There is no Personal Relationship with God Without…

There is no Personal Relationship with God Without…

Many Christians love to tout the idea that they possess a personal relationship with God:  they express this about their prayer life, their inner-consciousness and their primal spirit man. The primary role Christ suffered on the cross was to save the world from sin and to redeem the lost on this earth.

Aside from perhaps faith, nothing is impressed upon us by Jesus more than the love of his brethren, the church. As a result of our required service to others, we are indebted to manifest our relationship to our creator through Christ.

Too, nothing expresses this relationship better than Christ’s perpetual love for his people. That is what makes Christ’s witness on this earth personal:  he came here in the flesh for us.

Thus, there is no personal relationship with God aside from his church, aside from the people he loves as that is how he expresses his love.

In the absence of Christ walking on this earth in the flesh: in actuality, there is no God for most as there is no personal evidence of it. Hence, whatever personal relationship we have with our Lord must be manifest to others in the love that Christ emulated in the flesh. This essential element is necessary as Christ called Christians to be disciplines and to pick up our cross and follow Him.

Reduced to its simplest terms, this means if we are to have a personal relationship with God, then we must in fact encircled a personal relationship with people. If we say we have a personal relationship without people, then we only deceive ourselves.

There is no way we can love one another without other people.  There is no relationship unless there is a reaching out to those who are without: to those who are hurt and forsaken.

Salvation then becomes a personal and a collective effort as we find ourselves bonded to each other as a member of the other: the church. Our entire person then becomes a living sacrifice to others and by that sacrifice we become known for what we are:  a true member of Christ through his church. This means we are nothing without all the others and without Christ we are even less.  If we want Christ we’ll go after his desire and his desire is for all:  that none will be left out.  That doesn’t leave much room for person sanctimony that resides only from within. It means that all love, all energy must concentrate itself on everyone else.  From that vantage point, then, through our brethren, the church of Christ, we possess and live our personal relationship with God.


Pious Profanity


By all accounts the events at the Garden of Gethsemane has to be one of the most painful endurance as Christ was humiliated by being betrayed by a kiss.

Of all things, an expression of love was employed to denote a betrayal that led to the eventual crucifixion of our Lord, the Christ. Indeed, the ploy of friendship, the ploy of affection as a form of deceit can be one of the most painful experiences anyone can endure.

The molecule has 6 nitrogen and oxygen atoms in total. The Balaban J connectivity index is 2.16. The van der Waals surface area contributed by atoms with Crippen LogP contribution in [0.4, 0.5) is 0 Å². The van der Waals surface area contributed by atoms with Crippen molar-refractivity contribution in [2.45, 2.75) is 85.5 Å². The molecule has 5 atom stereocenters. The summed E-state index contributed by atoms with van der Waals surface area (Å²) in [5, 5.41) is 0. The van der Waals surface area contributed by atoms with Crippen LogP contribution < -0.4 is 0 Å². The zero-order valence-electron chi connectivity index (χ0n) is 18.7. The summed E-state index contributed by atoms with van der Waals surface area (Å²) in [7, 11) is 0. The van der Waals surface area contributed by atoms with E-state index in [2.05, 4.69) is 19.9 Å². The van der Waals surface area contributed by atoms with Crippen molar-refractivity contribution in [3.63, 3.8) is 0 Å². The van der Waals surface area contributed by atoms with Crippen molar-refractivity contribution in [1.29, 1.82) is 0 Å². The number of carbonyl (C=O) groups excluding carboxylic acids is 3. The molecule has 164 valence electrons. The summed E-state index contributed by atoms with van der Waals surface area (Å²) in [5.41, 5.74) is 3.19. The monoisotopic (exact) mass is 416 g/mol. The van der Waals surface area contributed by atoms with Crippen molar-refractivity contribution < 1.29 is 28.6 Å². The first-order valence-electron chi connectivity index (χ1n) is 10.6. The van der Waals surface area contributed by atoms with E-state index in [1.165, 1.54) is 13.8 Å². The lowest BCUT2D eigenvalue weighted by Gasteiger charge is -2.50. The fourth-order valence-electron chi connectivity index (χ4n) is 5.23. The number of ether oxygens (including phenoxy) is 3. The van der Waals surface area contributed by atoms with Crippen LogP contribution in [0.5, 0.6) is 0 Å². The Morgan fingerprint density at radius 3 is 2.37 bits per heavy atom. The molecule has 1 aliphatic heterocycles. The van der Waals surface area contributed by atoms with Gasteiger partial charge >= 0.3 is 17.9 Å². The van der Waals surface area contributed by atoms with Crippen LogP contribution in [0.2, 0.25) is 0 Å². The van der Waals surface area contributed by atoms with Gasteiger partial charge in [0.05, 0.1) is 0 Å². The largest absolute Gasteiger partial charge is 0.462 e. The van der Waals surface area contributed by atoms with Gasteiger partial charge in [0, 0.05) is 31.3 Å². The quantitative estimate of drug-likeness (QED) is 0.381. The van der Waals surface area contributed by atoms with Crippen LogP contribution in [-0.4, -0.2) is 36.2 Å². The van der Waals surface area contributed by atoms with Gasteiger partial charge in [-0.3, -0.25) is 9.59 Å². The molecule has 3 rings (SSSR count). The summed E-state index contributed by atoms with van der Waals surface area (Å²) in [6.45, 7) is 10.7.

The very name of Judas depicts a picture of vileness and utter scorn.  Yet, I wonder how many of us as Christians come across to others.  No, we probably aren’t out kissing our neighbors, but nonetheless, we generally are announcing how much love we have for the Lord and His people.

And then we open up the doors of profanity whenever we declare our love to others and fail to do so.  When we act only in words and not in deeds, a loud and profane utterance is performed on this earth and witnessed by the angels in heaven.

We engage in pious profanity whenever we say virtues than those that dwell inside us:

For yes, it is profane when we say:  I love you when you don’t.  When we say we accept people when we don’t.  When we say we forgive and hold hatred in our hearts.

The piety becomes profane when we begin a foundation of denial:  we deny Christ because we fail to introduce him to others.  We deny Christ when we avoid obedience to his commandments.

The entire cloak of goodness then, the piety of being good grows corrupt and is profane because it becomes none of the element it states that it is and all of the things that is says it is not.

Evil is bad enough in itself, it becomes intensified whenever it is declared to be good.  It is profane because our actions become a testament against the goodness of our Lord, against our words and against good itself.  Rather we should remain quiet and contain few words than rant all the good things we know we can never do or become.  The purity of our heart should be as a result of grace and obedience and not the profanity of emptiness and that which is false.

To believe the world, one would think that everyone loves everyone and that nothing is ever wrong.  To believe Christians takes all of this at least one step upward.

To show evidence of our beliefs of Christ we then manifest our hearts through our actions.  And through our actions, there need be no use for words at all.  Our works speak for itself: and our actions demote and neutralized the profanity that we would otherwise speak.